The Douglas County School District will officially go to voters in November for a $60 million mill levy override and a $450 million bond, with assurances that not a single dollar would be used for arming teachers or a voucher program.
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At the Aug. 23 school board meeting, the board unanimously approved ballot language for two funding questions, which would go toward staff compensation, building three new elementary schools and capital maintenance.
The approved language for the MLO commits the district to using the money on salaries and benefits for all staff, including at charters. The board also unanimously approved a salary schedule, based on the MLO passing, to increase transparency about how the money would be spent.
Responding to public concerns about the money being used for any other purpose, such as vouchers, Superintendent Erin Kane emphasized that every dollar of the MLO is already dedicated under the proposed salary schedule.
“Once we move those (salary) schedules up, the money is spent,” Kane said. “Unless you plan to do a 9% decrease for everyone across the board, there is no using this for something else down the road. … I can’t see a universe, I’m happy to say out loud, at all where you could possibly spend it on anything except what’s in this ballot question.”
Concerns about the $450 million bond centered around whether any of the $15.5 million dedicated to school safety would go to arming teachers. Kane answered those concerns with a detailed breakdown of what the money would be spent on, including window hardening, camera upgrades and alarm systems.
Beyond that, every board member said they did not support arming teachers and only member Mike Peterson said he would consider arming staff outside of school resource officers.
“Do I want to arm teachers? Absolutely not, I can’t think of a case. But if we can’t get the SROs, which would be my first option for increasing our security, we should think out of the box,” Peterson said, suggesting school safety officers as an option.
Board member David Ray also noted the district’s current policy prohibits any staff from carrying weapons on campus except for exclusively employed security officers.
Similar to the approved salary schedule, the district also released a plan for the $450 million bond, committing all of the funding to capital projects.
A majority of the money, $216 million, is for constructing three new elementary schools and expanding two middle schools. Around $139 million would be dedicated to maintaining existing buildings, $54.5 million would go to student programming, $15.5 million is for safety and security upgrades and $25 million for fees, contingency and managment.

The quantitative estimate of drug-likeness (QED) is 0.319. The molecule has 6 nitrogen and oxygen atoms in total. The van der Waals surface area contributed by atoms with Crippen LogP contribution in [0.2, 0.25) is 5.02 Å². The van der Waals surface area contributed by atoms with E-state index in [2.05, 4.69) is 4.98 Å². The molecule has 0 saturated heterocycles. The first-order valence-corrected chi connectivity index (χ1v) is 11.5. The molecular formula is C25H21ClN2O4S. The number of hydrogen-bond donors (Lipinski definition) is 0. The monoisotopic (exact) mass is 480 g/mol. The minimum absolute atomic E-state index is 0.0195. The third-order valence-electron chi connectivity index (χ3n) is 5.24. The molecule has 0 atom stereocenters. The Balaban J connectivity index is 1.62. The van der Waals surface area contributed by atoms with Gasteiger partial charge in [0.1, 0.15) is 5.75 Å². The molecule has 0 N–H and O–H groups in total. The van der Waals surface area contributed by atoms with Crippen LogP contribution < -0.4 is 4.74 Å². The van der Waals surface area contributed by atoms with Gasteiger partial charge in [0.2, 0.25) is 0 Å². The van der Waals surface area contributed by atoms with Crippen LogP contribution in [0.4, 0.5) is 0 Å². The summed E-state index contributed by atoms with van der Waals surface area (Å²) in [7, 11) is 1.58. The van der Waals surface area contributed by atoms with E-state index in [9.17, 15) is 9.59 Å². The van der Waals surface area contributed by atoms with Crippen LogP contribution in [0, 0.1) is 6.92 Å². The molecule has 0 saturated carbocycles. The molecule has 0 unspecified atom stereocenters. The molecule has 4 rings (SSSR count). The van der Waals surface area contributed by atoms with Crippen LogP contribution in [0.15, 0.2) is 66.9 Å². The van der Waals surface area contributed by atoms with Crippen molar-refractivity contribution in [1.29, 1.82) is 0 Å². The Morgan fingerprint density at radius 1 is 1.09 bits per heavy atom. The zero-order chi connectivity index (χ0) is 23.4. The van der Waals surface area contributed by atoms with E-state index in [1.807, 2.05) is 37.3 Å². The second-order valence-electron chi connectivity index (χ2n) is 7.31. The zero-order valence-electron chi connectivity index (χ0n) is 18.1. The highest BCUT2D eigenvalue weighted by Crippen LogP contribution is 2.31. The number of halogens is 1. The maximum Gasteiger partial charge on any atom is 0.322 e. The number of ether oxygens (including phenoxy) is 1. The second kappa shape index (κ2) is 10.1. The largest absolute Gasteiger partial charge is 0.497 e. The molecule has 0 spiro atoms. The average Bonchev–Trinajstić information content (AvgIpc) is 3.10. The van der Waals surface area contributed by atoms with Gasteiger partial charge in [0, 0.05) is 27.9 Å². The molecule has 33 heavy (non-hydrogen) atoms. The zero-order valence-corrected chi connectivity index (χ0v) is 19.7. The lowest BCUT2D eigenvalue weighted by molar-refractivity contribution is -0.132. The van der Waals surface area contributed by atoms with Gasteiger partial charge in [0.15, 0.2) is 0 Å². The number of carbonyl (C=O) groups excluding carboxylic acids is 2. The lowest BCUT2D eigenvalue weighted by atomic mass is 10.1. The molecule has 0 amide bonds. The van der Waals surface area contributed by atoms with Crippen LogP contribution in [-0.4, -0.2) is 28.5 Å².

Additionally, public comment from staff and families of Ascent Classical Academy, which left the Douglas County School District in 2019, asked that the school be included in distribution of the bond and MLO funding.
While Peterson and Kane said Ascent could always choose to return to Douglas County School District, the superintendent and all of the board members agreed that Ascent would not receive any of the bond or MLO funding because the district doesn’t have oversight of the charter.
“It’s the seven of you who are accountable for this ballot language and for the money being spent consistent with this ballot language,” Kane said. “Anything that goes outside of the district, (the Mill Bond Oversight Committee) can’t account for and you can’t account for.”
With official approval of the ballot language, district staff will be prohibited from advocating for the bond or MLO under Colorado law, so the burden of gaining voter support will fall to the board and volunteers.
Taxpayer impact for both the bond and MLO for residential property is $1 per week for $100,000 in assessed value. For a house valued at $500,000, the annual cost will be $255 and $1 million home would pay $410.
An issue committee, called Invest in DCSD, has already formed and started collecting donations to support efforts to pass the funding.
Additionally, all of the board members spoke of ramping up efforts to educate the community and gain supporters.
“I’m going to try and spend every day in between now and Election Day making sure our teachers don’t come to work the Wednesday after and have to have a really hard conversation about why this community doesn’t believe in them as educators,” board member Elizabeth Hanson said.
Ballots will be mailed to voters on Oct. 17.
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